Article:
Wednesday, 17 April 2013
Pigeon English by Stephen Kelman
About the Book
Title: Pigeon English
Author: Stephen Kelman
Publication: Bloomsbury (2011)
Summary: Newly arrived from Ghana with his mother and older sister Lydia, Harrison absorbs the many strange element of city life, from the bewildering array of Haribo sweets, to the frightening, fascinating gang of older boys from his school. But his life is changed forever when one of his friends is murdered. He decides to take it upon himself to find the killer.
What I Think
I borrowed this book from a friend at work and was interested to learn that it had been shortlisted for The Man Booker Prize 2011, along with five others: The Sense of an Ending by Julian Barnes (the winning novel), Jamrach's Menagerie by Carol Birch, The Sisters Brothers by Patrick de Witt, Half Blood Blues by Esi Edugyn and Snowdrops by A.D. Miller. A shortlisting for this highly prestigious prize is, in itself, a massive achievement, and I therefore had high expectations of this novel.
Harrison, the main character, a young boy who has recently moved to England from Ghana is utterly adorable and has a unique perspective on things. I enjoy reading books written from a child's perspective. If the author is able to capture the wonder that children have about the world and how they see things, it makes for a very interesting read.
Have you heard of YouTube? It's a place on the internet just for films of things eating each other. Dean showed me a snake eating a boy.
When people speak a language that isn't their mother tongue, they quite often say things differently to native speakers. Kelman has thought up some interesting ways to define Harrison's use of language.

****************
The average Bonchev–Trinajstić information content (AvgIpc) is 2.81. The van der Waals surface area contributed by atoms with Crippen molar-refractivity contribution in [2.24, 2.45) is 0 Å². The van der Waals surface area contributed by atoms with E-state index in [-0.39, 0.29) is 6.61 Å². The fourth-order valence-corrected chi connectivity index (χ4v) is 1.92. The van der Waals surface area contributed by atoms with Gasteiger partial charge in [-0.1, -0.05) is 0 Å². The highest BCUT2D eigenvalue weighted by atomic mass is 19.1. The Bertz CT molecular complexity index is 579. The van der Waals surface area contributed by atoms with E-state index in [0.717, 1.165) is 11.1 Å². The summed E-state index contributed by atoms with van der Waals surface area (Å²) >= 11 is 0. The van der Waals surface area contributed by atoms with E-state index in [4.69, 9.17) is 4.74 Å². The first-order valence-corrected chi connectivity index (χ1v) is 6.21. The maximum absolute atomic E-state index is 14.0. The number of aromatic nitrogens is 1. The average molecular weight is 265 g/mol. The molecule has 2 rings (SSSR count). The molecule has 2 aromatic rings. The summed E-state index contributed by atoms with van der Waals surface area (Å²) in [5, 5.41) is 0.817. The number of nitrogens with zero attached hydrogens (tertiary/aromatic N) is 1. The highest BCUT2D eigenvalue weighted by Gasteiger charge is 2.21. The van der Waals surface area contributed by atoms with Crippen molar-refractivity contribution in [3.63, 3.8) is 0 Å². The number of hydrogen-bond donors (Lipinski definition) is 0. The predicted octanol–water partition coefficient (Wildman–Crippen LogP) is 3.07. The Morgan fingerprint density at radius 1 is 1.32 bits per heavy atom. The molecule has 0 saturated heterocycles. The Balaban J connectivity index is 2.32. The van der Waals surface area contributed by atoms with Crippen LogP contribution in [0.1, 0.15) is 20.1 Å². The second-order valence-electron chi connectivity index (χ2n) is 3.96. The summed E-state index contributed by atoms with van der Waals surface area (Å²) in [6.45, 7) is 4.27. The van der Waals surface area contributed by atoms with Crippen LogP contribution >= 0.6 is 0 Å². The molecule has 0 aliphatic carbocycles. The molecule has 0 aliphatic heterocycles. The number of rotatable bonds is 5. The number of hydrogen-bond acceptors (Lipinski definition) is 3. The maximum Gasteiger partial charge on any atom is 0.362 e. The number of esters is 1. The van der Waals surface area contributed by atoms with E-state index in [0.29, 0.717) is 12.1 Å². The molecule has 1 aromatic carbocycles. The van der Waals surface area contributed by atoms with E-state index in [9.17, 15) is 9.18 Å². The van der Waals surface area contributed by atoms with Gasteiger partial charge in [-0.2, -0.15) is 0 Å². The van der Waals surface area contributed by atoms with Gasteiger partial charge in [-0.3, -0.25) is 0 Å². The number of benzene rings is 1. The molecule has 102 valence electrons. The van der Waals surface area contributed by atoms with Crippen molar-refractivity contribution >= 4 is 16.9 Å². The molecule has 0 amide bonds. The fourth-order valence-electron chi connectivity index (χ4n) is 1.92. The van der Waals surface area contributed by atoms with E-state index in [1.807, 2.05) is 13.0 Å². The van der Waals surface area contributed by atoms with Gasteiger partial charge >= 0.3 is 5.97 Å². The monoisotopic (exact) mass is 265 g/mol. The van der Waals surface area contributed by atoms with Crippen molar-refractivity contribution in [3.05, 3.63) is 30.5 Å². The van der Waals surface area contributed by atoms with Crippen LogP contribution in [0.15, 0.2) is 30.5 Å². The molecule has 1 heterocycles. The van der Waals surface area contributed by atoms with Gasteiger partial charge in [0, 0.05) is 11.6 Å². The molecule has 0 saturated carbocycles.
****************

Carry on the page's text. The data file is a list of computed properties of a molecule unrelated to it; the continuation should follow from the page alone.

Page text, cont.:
I got a remote control car even if it wasn't my birthday. Asweh it was dope-fine.[...]
Me: 'Stop snapping me, you're making me crash!'
Lydia: 'Stop crashing, you're making me snap you!'
Harrison is in an unfamiliar place, a place far more dangerous than he is used to, and he is too young to understand what is going on around him. This lands him in trouble. His sister is friends with girls who have links to an extremely nasty crowd. His aunt is living with a man who deals with violence every day. When Harrison, along with his best friend Dean, start looking for clues to find the killer of their friend, they bite off way more than they can chew.
I followed the word with my fingers to feel for a clue. It was only pretend: I knew already who did it and who it was meant for. Jordan's always writing warnings with his war knife, it shows the enemy he means business and freaks them out.
This is a very powerful novel about youth, displacement and trying to survive in an ever changing world full of people you love, but also full of people you can't trust. Highly recommended.
About the Author
Stephen Kelman was born in Luton in 1976. Pigeon English, his first novel, was shortlisted for the 2011 Man Book Prize, the Desmond Eilliott Prize and the Guardian First Book Award, and he was also shortlisted for the New Writer of the Year Award at the 2011 Galaxy National Book Awards. he lives with his wife Uzma in st Albans, where he is currently work on his second book.